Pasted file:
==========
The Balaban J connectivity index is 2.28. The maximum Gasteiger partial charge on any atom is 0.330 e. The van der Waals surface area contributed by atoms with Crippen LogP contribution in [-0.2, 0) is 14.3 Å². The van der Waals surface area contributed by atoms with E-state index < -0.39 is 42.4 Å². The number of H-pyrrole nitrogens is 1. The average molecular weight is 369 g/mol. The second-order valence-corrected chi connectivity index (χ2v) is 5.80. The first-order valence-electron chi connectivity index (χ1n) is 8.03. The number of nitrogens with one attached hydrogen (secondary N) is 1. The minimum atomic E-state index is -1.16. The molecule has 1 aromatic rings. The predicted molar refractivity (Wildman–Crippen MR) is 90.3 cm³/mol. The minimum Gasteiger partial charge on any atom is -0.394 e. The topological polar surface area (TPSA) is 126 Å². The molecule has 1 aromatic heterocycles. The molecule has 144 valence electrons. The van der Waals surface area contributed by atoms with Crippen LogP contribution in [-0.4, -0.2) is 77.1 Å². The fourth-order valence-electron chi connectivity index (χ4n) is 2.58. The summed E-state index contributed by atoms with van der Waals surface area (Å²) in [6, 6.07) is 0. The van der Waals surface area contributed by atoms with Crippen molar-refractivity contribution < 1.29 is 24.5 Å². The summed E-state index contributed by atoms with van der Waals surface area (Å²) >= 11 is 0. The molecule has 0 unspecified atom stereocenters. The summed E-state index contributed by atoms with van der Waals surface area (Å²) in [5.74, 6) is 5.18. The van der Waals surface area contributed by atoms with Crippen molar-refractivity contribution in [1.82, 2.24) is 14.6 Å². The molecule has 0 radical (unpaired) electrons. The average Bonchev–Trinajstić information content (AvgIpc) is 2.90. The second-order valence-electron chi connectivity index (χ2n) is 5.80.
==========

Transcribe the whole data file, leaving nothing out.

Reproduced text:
The Balaban J connectivity index is 2.28. The maximum Gasteiger partial charge on any atom is 0.330 e. The van der Waals surface area contributed by atoms with Crippen LogP contribution in [-0.2, 0) is 14.3 Å². The van der Waals surface area contributed by atoms with E-state index < -0.39 is 42.4 Å². The number of H-pyrrole nitrogens is 1. The average molecular weight is 369 g/mol. The second-order valence-corrected chi connectivity index (χ2v) is 5.80. The first-order valence-electron chi connectivity index (χ1n) is 8.03. The number of nitrogens with one attached hydrogen (secondary N) is 1. The minimum atomic E-state index is -1.16. The molecule has 1 aromatic rings. The predicted molar refractivity (Wildman–Crippen MR) is 90.3 cm³/mol. The minimum Gasteiger partial charge on any atom is -0.394 e. The topological polar surface area (TPSA) is 126 Å². The molecule has 1 aromatic heterocycles. The molecule has 144 valence electrons. The van der Waals surface area contributed by atoms with Crippen LogP contribution in [-0.4, -0.2) is 77.1 Å². The fourth-order valence-electron chi connectivity index (χ4n) is 2.58. The summed E-state index contributed by atoms with van der Waals surface area (Å²) in [6, 6.07) is 0. The van der Waals surface area contributed by atoms with Crippen molar-refractivity contribution < 1.29 is 24.5 Å². The summed E-state index contributed by atoms with van der Waals surface area (Å²) >= 11 is 0. The molecule has 0 unspecified atom stereocenters. The summed E-state index contributed by atoms with van der Waals surface area (Å²) in [5.74, 6) is 5.18. The van der Waals surface area contributed by atoms with Crippen molar-refractivity contribution in [1.82, 2.24) is 14.6 Å². The molecule has 0 radical (unpaired) electrons. The average Bonchev–Trinajstić information content (AvgIpc) is 2.90. The second-order valence-electron chi connectivity index (χ2n) is 5.80.